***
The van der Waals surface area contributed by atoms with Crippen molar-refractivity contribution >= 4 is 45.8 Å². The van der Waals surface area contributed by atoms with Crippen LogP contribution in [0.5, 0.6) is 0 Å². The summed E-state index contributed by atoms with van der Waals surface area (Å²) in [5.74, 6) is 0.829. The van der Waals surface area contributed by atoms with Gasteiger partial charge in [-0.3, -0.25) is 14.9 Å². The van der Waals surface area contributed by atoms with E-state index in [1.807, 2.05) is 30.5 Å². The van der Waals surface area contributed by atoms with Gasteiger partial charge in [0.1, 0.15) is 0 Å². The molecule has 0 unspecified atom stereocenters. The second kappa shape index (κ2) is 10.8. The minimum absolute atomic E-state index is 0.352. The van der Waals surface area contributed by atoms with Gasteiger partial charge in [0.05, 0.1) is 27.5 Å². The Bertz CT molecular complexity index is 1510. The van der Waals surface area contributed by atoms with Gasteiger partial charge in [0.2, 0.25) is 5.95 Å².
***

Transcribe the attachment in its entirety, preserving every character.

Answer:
The van der Waals surface area contributed by atoms with Crippen molar-refractivity contribution >= 4 is 45.8 Å². The van der Waals surface area contributed by atoms with Crippen LogP contribution in [0.5, 0.6) is 0 Å². The summed E-state index contributed by atoms with van der Waals surface area (Å²) in [5.74, 6) is 0.829. The van der Waals surface area contributed by atoms with Gasteiger partial charge in [-0.3, -0.25) is 14.9 Å². The van der Waals surface area contributed by atoms with E-state index in [1.807, 2.05) is 30.5 Å². The van der Waals surface area contributed by atoms with Gasteiger partial charge in [0.1, 0.15) is 0 Å². The molecule has 0 unspecified atom stereocenters. The second kappa shape index (κ2) is 10.8. The minimum absolute atomic E-state index is 0.352. The van der Waals surface area contributed by atoms with Gasteiger partial charge in [0.05, 0.1) is 27.5 Å². The Bertz CT molecular complexity index is 1510. The van der Waals surface area contributed by atoms with Gasteiger partial charge in [0.2, 0.25) is 5.95 Å².